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Sept 8: The Parade
Swedish artist Nathalie Djurberg's new Claymation videos.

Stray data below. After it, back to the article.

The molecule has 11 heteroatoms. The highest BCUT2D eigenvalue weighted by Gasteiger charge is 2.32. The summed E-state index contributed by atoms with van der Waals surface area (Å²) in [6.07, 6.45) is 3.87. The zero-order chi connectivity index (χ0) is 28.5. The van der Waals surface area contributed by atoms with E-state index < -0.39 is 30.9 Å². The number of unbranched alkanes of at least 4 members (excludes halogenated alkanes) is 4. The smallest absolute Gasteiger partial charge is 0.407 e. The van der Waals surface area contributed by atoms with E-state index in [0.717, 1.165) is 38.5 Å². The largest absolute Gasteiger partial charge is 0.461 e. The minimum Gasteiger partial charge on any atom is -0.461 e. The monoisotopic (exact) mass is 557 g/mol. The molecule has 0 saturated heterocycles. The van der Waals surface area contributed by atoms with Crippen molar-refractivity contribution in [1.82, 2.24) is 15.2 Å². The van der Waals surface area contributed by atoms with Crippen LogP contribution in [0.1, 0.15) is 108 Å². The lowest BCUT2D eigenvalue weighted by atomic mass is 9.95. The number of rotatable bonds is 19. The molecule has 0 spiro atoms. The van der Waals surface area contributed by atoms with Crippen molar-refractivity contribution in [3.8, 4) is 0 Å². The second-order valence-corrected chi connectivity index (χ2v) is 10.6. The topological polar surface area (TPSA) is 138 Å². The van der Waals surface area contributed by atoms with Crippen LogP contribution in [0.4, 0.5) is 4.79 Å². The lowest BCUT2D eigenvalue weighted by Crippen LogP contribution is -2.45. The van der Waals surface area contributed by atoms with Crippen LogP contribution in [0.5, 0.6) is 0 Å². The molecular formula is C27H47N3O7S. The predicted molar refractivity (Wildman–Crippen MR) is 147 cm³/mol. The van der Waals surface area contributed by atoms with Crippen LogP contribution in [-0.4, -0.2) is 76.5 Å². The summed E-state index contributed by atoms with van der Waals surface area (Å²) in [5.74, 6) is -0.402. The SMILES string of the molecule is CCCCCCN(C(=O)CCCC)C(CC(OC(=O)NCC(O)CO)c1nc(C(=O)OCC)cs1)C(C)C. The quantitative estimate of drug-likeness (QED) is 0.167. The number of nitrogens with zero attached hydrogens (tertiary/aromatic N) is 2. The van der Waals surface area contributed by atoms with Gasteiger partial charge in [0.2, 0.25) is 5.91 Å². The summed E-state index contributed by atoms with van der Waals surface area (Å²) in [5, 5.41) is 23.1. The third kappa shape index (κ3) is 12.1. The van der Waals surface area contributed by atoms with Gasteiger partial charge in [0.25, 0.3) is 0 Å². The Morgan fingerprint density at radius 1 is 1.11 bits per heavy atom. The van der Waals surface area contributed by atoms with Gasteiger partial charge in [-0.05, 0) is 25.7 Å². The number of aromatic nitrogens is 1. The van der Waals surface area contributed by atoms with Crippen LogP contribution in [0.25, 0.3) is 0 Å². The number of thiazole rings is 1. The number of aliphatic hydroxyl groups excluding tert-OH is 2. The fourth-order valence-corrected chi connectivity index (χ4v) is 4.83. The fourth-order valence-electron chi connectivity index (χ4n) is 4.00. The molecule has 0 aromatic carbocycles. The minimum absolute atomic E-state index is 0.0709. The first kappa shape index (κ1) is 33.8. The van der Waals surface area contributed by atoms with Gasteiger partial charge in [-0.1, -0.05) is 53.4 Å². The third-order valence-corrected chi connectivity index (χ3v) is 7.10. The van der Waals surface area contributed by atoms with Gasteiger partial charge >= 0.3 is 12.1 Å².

In stop-motion animations starring horny snakes, sexually deviant tigers, and self-mutilating humans, Swedish artist Nathalie Djurberg accesses the unsavory—perversion, violence, even slavery—using a surrealist’s eye and a Freudian imagination. “She doesn’t take a moral position on these issues,” explains Darsie Alexander, chief curator at Minneapolis’s Walker Art Center, where Djurberg’s biggest solo show to date opens September 8. “It puts the onus of interpretation on the spectator.” Like her installation at the 2009 Venice Biennale, which earned her the Silver Lion for promising young artist, The Parade comprises new Claymation videos (above) playing simultaneously across five screens (and scored by Djurberg’s partner, Hans Berg) that stand amid an immersive sculptural environment, here featuring a procession of birds. “They’re sort of like birds gone wild,” Alexander says of the colorful sculptures. “Nathalie uses animals as a stand-in for narratives about human behavior.” Her recent obsession with fauna, the artist says, focuses both on their ritualistic preening and the unspeakable sins such colorful showmanship might conceal—or “what you can hide underneath your actions,” she explains. “It’s seldom we identify with birds. But if we look closely, we can see ourselves.”